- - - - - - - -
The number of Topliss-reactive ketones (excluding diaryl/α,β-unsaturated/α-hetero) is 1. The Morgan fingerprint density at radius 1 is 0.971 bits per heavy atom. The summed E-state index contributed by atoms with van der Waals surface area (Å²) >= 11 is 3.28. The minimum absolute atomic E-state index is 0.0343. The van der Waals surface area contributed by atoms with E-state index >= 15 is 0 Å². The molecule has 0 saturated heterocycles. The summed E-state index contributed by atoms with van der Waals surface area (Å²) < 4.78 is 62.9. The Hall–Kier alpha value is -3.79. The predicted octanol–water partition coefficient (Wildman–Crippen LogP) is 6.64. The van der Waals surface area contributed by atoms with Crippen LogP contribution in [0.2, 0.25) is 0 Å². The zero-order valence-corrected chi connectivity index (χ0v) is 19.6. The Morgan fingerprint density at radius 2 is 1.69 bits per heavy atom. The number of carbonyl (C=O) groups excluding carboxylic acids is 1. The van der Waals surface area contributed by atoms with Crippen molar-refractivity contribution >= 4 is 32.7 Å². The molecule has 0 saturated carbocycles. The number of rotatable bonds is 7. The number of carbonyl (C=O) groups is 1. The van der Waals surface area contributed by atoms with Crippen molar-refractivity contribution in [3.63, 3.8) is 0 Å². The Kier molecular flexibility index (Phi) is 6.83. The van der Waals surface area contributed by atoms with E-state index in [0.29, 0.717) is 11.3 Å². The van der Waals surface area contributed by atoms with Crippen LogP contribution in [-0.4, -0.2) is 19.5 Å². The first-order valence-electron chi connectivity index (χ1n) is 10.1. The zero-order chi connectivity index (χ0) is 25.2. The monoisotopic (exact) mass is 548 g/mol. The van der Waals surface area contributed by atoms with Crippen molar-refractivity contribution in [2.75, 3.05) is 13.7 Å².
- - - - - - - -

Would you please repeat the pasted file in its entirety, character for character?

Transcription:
The number of Topliss-reactive ketones (excluding diaryl/α,β-unsaturated/α-hetero) is 1. The Morgan fingerprint density at radius 1 is 0.971 bits per heavy atom. The summed E-state index contributed by atoms with van der Waals surface area (Å²) >= 11 is 3.28. The minimum absolute atomic E-state index is 0.0343. The van der Waals surface area contributed by atoms with E-state index >= 15 is 0 Å². The molecule has 0 saturated heterocycles. The summed E-state index contributed by atoms with van der Waals surface area (Å²) < 4.78 is 62.9. The Hall–Kier alpha value is -3.79. The predicted octanol–water partition coefficient (Wildman–Crippen LogP) is 6.64. The van der Waals surface area contributed by atoms with Crippen LogP contribution in [0.2, 0.25) is 0 Å². The zero-order valence-corrected chi connectivity index (χ0v) is 19.6. The Morgan fingerprint density at radius 2 is 1.69 bits per heavy atom. The number of carbonyl (C=O) groups excluding carboxylic acids is 1. The van der Waals surface area contributed by atoms with Crippen molar-refractivity contribution >= 4 is 32.7 Å². The molecule has 0 saturated carbocycles. The number of rotatable bonds is 7. The number of carbonyl (C=O) groups is 1. The van der Waals surface area contributed by atoms with Crippen molar-refractivity contribution in [3.63, 3.8) is 0 Å². The Kier molecular flexibility index (Phi) is 6.83. The van der Waals surface area contributed by atoms with E-state index in [0.29, 0.717) is 11.3 Å². The van der Waals surface area contributed by atoms with Crippen LogP contribution in [-0.4, -0.2) is 19.5 Å². The first-order valence-electron chi connectivity index (χ1n) is 10.1. The zero-order chi connectivity index (χ0) is 25.2. The monoisotopic (exact) mass is 548 g/mol. The van der Waals surface area contributed by atoms with Crippen molar-refractivity contribution in [2.75, 3.05) is 13.7 Å².